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Showing posts from March 29, 2009

voltaire's triumph

The naked and the nude – Robert Graves, that master of buncombe and poetry, wrote a poem contrasting the two, and giving all the props to the former – because the latter is of course, having gone through the cultural clutter since Winckelmann and come out of the trenches, all too classical, not grounded in the real White Goddess stuff: For me, the naked and the nude (By lexicographers construed As synonyms that should express The same deficiency of dress Or shelter) stand as wide apart As love from lies, or truth from art. But if we cut back, of course, love and lies switch places, and the nude stands for the discovery that breaks the chains of enlightenment boudoir pinup. Given the sensualism of the 18th century, founded on attraction at a distance, on the one hand, and a materialism of something like atoms of touch – atoms like infinitely small hands, atoms that fill space with a feeling, an omnitactility, to which all that is spirit must be brought back – the distance between th

what makes a goddess laugh?

According to Alain Roger, a philosopher, art continually references nature and continually denaturalizes it. When we look at art, then, we should be looking for the methods of denaturalization: "In whatever manner it operates, art always proceeds by denaturalization. But this is in turn covered by two opposing forms: by excess or default. The same support, such and such a part of the body, for instance, could, according to the place and the epoch, be made the object of a dilation or as well a reduction, which can go as far as annihilation. Nature erased, or hyperbolized. This is what we see, in a fashion particularly spectacular, in the artistic treatment of vulvas.” Roger makes his case by going far back as we can go in finding representations of the vulva – he goes back to 30,000 BC and the first “Venus” statuettes found in many digs, such as Laugerie Basse. Roger believes that there is a structural constant here – when the statuette depicts the vulva, it dilates it and abo

Artists and Models

In the 1852 biography of David, Delécluze gives us some invaluable testimony about the atmosphere in the atelier in which the Sabines project was going on. The ‘wind was changing” as he puts it in 1797. Two of David’s assistants, Mulard and Gautherot, were Jacobins. During the “rest times of the models”, “they did not fail to harangue” the rest of the students concerning republican doctrines. However, on the other side was another student, Roland, a “Creole from Martinique, honest, brave, not very witty, excessively strong, who worked like a galley slave at painting to make himself a profession and repair the losses incurred by his family when the revolution ruined the colonies.” Roland was nicknamed the Furies, and he once encountered Gautherot in a café and, at the end of their political argument, challenged him to a duel. Which did not take place. While Gautherot was brave as against the attack by Roland, he had perceived that public opinion was no longer with him, and suddenl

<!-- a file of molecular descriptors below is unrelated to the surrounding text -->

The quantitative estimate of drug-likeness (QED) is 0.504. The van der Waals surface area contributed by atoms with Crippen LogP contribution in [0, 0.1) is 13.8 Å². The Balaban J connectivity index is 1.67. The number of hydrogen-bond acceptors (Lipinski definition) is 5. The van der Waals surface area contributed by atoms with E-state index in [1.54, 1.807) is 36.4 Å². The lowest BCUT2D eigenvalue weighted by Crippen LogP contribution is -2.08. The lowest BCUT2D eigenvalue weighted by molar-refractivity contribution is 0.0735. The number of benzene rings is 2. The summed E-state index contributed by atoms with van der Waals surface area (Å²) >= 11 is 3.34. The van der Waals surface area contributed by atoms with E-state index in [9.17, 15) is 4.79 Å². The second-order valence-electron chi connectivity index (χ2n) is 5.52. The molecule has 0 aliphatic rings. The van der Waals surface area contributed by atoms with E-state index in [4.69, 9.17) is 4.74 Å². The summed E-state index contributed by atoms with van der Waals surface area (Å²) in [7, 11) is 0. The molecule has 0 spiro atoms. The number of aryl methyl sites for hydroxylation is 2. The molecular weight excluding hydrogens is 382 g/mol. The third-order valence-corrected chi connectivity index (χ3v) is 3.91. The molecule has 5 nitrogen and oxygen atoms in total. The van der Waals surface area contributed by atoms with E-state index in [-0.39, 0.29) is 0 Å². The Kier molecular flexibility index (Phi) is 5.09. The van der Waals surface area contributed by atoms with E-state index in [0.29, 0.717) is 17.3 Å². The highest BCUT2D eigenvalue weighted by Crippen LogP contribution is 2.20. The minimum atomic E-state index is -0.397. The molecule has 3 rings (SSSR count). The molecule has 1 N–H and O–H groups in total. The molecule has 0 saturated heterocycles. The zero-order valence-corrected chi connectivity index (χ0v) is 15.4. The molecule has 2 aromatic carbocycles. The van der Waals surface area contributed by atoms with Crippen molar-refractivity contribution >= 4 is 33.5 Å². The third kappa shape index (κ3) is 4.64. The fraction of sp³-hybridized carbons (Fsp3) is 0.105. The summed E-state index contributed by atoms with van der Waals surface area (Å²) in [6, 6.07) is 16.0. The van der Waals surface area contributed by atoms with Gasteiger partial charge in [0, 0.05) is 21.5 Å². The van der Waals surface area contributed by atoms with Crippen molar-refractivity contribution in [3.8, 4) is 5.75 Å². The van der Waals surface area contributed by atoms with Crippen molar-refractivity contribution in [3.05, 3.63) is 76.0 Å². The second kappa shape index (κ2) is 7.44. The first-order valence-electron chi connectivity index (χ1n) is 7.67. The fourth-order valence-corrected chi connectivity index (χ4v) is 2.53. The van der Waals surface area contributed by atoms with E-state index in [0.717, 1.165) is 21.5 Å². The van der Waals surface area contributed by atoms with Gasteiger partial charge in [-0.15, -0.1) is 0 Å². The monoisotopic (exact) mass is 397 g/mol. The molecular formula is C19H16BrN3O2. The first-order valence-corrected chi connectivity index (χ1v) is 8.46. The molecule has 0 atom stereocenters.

Putting a syllogism to your throat

In 1755, when Winckelmann wrote his essay on the imitation of Greek sculpture and painting, he had experienced, in his own life, little Greek sculpture and no Greek painting. He had not yet gone to Italy. He relied for his knowledge on the antiquities collected in Dresden – coins, drawing, copies of sculptures. However, his enthusiasm for the Greeks was all the greater for not his having trespassed on their reality. The book was so successful it made Winckelmann almost instantly famous. Diderot could be confident that his readers would know who Winckelmann was when, in the Salon of 1765, he compares him, at the beginning of the section on sculpture, to Rousseau, under the heading of the fanatic. Diderot’s sketch of the fanatic is worth citing, since one sees, here, definite intersignes with the Nephew of Rameau. “I love the fanatics: not those who present you with some absurd formula of faith, and who, putting a knife to your throat, yell: Sign, or die; but those instead who, taken st

Booty 2: that convenient sword, that neckline

I say, there are background assumptions that we operate with. I say, there are routines, there are moral sanctions that fade into the background. How does something “fade”? Here no doubt I could produce a story of use, or repetition, of the wearing away of novelty. Like the metaphors that become metaphysical concepts in one, materialist reduction of metaphysics, like the natural events that become Gods, in one early anthropological account of the gods, the everyday moral synthesis – say, operating on the binary naked/clothed to let us sort through the situations in which nakedness is allowed and the situations in which it is sanctioned – becomes a matter not of our election so much as of our imitation. It is the powerful weight of what other’s do that determines, for the most part, what we do. And how do the others decide? Well, we could tell a number of stories here. This is the naïve sociological view. It is the view of, for instance, Hume, when he attributes to custom what he